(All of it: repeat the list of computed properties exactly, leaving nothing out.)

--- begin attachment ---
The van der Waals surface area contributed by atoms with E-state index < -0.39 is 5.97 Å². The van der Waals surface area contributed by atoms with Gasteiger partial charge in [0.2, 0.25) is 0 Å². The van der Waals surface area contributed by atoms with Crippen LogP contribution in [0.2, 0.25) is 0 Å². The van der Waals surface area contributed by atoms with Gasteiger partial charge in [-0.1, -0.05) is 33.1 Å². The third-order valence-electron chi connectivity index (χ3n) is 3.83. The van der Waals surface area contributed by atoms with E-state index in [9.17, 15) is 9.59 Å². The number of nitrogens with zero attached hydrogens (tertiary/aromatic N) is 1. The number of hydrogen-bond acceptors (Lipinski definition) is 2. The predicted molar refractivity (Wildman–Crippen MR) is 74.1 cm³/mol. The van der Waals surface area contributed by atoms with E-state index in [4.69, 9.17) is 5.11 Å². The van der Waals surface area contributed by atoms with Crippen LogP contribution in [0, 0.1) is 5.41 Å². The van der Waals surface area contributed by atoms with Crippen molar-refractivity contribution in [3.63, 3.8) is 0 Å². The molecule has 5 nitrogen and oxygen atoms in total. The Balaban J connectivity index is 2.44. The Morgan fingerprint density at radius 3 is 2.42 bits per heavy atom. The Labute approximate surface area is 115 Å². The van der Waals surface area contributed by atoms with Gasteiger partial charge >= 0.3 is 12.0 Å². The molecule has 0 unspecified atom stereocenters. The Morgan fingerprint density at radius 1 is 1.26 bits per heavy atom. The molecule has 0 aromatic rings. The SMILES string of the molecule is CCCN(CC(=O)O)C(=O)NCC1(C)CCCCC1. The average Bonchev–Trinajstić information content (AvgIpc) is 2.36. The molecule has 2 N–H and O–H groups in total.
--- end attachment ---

The van der Waals surface area contributed by atoms with E-state index < -0.39 is 5.97 Å². The van der Waals surface area contributed by atoms with Gasteiger partial charge in [0.2, 0.25) is 0 Å². The van der Waals surface area contributed by atoms with Crippen LogP contribution in [0.2, 0.25) is 0 Å². The van der Waals surface area contributed by atoms with Gasteiger partial charge in [-0.1, -0.05) is 33.1 Å². The third-order valence-electron chi connectivity index (χ3n) is 3.83. The van der Waals surface area contributed by atoms with E-state index in [9.17, 15) is 9.59 Å². The number of nitrogens with zero attached hydrogens (tertiary/aromatic N) is 1. The number of hydrogen-bond acceptors (Lipinski definition) is 2. The predicted molar refractivity (Wildman–Crippen MR) is 74.1 cm³/mol. The van der Waals surface area contributed by atoms with E-state index in [4.69, 9.17) is 5.11 Å². The van der Waals surface area contributed by atoms with Crippen LogP contribution in [0, 0.1) is 5.41 Å². The van der Waals surface area contributed by atoms with Crippen molar-refractivity contribution in [3.63, 3.8) is 0 Å². The molecule has 5 nitrogen and oxygen atoms in total. The Balaban J connectivity index is 2.44. The Morgan fingerprint density at radius 3 is 2.42 bits per heavy atom. The Labute approximate surface area is 115 Å². The van der Waals surface area contributed by atoms with Gasteiger partial charge >= 0.3 is 12.0 Å². The molecule has 0 unspecified atom stereocenters. The Morgan fingerprint density at radius 1 is 1.26 bits per heavy atom. The molecule has 0 aromatic rings. The SMILES string of the molecule is CCCN(CC(=O)O)C(=O)NCC1(C)CCCCC1. The average Bonchev–Trinajstić information content (AvgIpc) is 2.36. The molecule has 2 N–H and O–H groups in total.